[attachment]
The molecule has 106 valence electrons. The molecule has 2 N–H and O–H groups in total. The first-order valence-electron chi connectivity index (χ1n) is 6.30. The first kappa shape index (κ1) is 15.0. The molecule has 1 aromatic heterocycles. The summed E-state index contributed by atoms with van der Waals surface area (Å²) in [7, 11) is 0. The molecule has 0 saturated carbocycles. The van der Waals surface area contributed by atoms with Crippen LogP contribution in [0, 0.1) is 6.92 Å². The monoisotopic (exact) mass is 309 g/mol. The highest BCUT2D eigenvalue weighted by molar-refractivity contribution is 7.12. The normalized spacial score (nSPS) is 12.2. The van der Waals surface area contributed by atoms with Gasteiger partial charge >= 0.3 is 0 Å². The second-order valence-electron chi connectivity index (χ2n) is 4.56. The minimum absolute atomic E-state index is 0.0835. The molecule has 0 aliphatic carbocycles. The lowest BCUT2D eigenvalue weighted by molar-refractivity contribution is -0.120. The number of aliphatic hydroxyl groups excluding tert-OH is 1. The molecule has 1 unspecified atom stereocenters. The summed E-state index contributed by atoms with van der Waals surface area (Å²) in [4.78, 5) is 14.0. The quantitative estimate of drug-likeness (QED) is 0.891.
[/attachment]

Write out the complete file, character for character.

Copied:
The molecule has 106 valence electrons. The molecule has 2 N–H and O–H groups in total. The first-order valence-electron chi connectivity index (χ1n) is 6.30. The first kappa shape index (κ1) is 15.0. The molecule has 1 aromatic heterocycles. The summed E-state index contributed by atoms with van der Waals surface area (Å²) in [7, 11) is 0. The molecule has 0 saturated carbocycles. The van der Waals surface area contributed by atoms with Crippen LogP contribution in [0, 0.1) is 6.92 Å². The monoisotopic (exact) mass is 309 g/mol. The highest BCUT2D eigenvalue weighted by molar-refractivity contribution is 7.12. The normalized spacial score (nSPS) is 12.2. The van der Waals surface area contributed by atoms with Gasteiger partial charge >= 0.3 is 0 Å². The second-order valence-electron chi connectivity index (χ2n) is 4.56. The minimum absolute atomic E-state index is 0.0835. The molecule has 0 aliphatic carbocycles. The lowest BCUT2D eigenvalue weighted by molar-refractivity contribution is -0.120. The number of aliphatic hydroxyl groups excluding tert-OH is 1. The molecule has 1 unspecified atom stereocenters. The summed E-state index contributed by atoms with van der Waals surface area (Å²) in [4.78, 5) is 14.0. The quantitative estimate of drug-likeness (QED) is 0.891.